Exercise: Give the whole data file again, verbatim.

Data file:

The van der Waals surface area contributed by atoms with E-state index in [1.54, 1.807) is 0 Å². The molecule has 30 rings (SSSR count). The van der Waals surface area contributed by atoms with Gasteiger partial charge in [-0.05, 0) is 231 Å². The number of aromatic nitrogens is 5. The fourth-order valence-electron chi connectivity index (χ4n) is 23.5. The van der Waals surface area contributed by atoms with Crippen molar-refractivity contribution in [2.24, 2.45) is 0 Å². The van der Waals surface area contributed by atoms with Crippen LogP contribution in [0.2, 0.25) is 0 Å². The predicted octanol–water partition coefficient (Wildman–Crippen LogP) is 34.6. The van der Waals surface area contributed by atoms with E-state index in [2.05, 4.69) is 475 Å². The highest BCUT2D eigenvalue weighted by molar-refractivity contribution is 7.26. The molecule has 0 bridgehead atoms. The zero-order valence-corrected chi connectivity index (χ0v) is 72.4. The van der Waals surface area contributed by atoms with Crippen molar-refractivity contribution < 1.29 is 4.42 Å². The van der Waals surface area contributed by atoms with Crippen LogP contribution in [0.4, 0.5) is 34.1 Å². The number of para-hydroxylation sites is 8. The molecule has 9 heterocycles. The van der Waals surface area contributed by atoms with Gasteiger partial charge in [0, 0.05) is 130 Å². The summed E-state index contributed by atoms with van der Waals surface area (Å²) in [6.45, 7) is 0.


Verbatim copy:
The van der Waals surface area contributed by atoms with E-state index in [1.54, 1.807) is 0 Å². The molecule has 30 rings (SSSR count). The van der Waals surface area contributed by atoms with Gasteiger partial charge in [-0.05, 0) is 231 Å². The number of aromatic nitrogens is 5. The fourth-order valence-electron chi connectivity index (χ4n) is 23.5. The van der Waals surface area contributed by atoms with Crippen molar-refractivity contribution in [2.24, 2.45) is 0 Å². The van der Waals surface area contributed by atoms with Crippen LogP contribution in [0.2, 0.25) is 0 Å². The predicted octanol–water partition coefficient (Wildman–Crippen LogP) is 34.6. The van der Waals surface area contributed by atoms with E-state index in [2.05, 4.69) is 475 Å². The highest BCUT2D eigenvalue weighted by molar-refractivity contribution is 7.26. The molecule has 0 bridgehead atoms. The zero-order valence-corrected chi connectivity index (χ0v) is 72.4. The van der Waals surface area contributed by atoms with Crippen molar-refractivity contribution < 1.29 is 4.42 Å². The van der Waals surface area contributed by atoms with Crippen LogP contribution in [0.4, 0.5) is 34.1 Å². The number of para-hydroxylation sites is 8. The molecule has 9 heterocycles. The van der Waals surface area contributed by atoms with Gasteiger partial charge in [0, 0.05) is 130 Å². The summed E-state index contributed by atoms with van der Waals surface area (Å²) in [6.45, 7) is 0.